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I'm customising Linux for an ARM9 Atmel AT91SAM960 board.

In the device file Atmel named all the USART the same atmel_usart. Of course with id enumeration:

static struct platform_device at91sam9260_uart0_device = {
        .name           = "atmel_usart",
        .id             = 1,
        .dev            = { ...}

According to the Linux Device model, all these devices (5 UARTS on a SAM9260) would be bind to the driver named atmel_usart.

I don't want to set a TTYS driver on all UARTS which will be registerd. I have several own drivers which serve for different specialised purposes (LON, RS-485 etc.) I want the control which driver does serve a certain USART. So what could I do:

  • The Atmel device files are unsatisfiable and I can do it better. So I rename (patch) the devices in the device file. However, in case I want a TTYS driver on UART4 I would be in trouble.

  • I manipulate (patch) the device file, so that I'm able the access the structures platform_device. I could change their names before I would register them. But as far as I understood the idea of the Linux Driver Model, devices should be registered early during boot-up but the binding to a driver follows .... later.

  • I could write a driver, which has an alias name and which would be binded to a specific bus_Id -> atmel_usart.4. Can I really?

What solutions else exist. I want to touch a minimal set of Kernel files but I want all the freedom possible?

Addendum what freedom means to me: I can specify at runtime how the UARTS can be used

  • with the Atmel-Serial driver (ttyS)
  • with my own drivers

It means also, that changes to the kernel source are minimal.

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Clarify on what you want to achieve using these changes (all the freedom possible)..Also how many devices would be connected at a time and will the port gets dynamically changed every time you connect the device, like, first time it gets connected to say, uart2 device, next time it would get connected to uart4 device? –  TheCottonSilk Jan 27 '11 at 12:05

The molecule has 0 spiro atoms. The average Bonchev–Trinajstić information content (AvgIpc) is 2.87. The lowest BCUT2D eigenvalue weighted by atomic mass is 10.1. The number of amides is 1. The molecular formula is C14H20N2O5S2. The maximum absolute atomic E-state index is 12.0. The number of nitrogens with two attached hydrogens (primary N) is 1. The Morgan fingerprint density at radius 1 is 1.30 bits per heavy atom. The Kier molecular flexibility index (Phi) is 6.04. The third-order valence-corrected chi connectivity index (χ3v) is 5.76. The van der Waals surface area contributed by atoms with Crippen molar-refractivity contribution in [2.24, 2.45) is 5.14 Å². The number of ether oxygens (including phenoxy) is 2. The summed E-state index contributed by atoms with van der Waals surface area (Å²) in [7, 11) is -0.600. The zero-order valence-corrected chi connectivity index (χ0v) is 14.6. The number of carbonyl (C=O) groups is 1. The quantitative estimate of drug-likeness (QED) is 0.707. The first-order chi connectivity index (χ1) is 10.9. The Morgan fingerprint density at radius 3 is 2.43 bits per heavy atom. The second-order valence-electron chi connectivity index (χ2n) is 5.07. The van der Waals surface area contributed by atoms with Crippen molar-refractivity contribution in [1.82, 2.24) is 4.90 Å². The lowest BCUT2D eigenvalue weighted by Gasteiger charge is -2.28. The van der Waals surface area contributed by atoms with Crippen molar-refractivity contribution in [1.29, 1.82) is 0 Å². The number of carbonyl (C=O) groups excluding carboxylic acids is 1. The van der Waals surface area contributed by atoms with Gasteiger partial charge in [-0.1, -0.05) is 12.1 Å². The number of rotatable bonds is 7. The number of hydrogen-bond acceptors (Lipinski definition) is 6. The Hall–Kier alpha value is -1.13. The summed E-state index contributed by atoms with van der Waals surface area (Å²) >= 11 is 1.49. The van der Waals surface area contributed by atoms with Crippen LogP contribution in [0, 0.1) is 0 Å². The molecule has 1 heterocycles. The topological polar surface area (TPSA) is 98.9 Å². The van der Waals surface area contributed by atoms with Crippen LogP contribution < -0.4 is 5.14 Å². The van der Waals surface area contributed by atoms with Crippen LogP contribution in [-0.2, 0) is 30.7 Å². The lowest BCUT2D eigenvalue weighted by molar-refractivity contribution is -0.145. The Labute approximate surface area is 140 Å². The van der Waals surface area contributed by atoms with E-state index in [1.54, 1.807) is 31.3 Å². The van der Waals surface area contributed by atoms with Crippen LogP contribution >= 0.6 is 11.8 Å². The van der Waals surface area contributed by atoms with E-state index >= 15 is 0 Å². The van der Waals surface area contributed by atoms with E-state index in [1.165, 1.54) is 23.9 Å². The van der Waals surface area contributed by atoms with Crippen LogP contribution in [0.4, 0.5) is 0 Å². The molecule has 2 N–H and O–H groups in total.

As it is an embedded device with specific hardware wired to the UARTS, there want be many dynamic changes. The connections are as follow: UART0=Serial Console | UART1=Expansion to other Hardware | UART1=TTYS-Interface to a Bus-System (LON) | UART3=OwnDriver-Interface to a Bus-System (X). But keep in mind how dynamic it can get if Serial-USB devices are used. –  Maus Jan 28 '11 at 7:44

2 Answers 2

up vote 2 down vote accepted

I built my own line discipline drivers. You can build them as kernel modules and attach them to the UARTs at runtime. No changes to the Linux source are necessary.

Any funny timing or control stuff can be done through ioctl(). Specifically, I implemented a timing-sensitive RS-485 protocol in this way.

When I did this (Linux 2.6.17) there was no dynamic registration mechanism, so I overwrote the existing line disciplines. The Linux code is (was) pretty straightforward, and I was satisfied that this would be a safe thing to do.

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Your problem is quite easily solved. The 5 UART devices are presently registered at kernel startup and their function is locked. This is now how it normally works for PCI or USB devices, right? So what you need to do is pull the device registration out of the startup code and register it dynamically. You can even register/unregister as needed.

at91_register_uart() is being called from your board file for every UART that needs registered. at91_add_device_serial() will then platform_device_register all those you what setup. One solution is to let at91_register_uart() be called for all 5 UARTS, but then remove the call to at91_add_device_serial() from your board. You can then make it an exported function that can be called by your loadable drivers. You can even add an argument to it (int) so that instead of looping on all UARTS, you can select which ones to register individually. You can also mirror this function by making one that unregisters the devices.

NOTE: I think you'll need to always leave one UART dedicated as your console, if you are using one that way. You could probably hide that in the exported function by only allowing index 0->3 as in input and then mapping 0->3 to 0-4, skipping the UART that you want to use for console.

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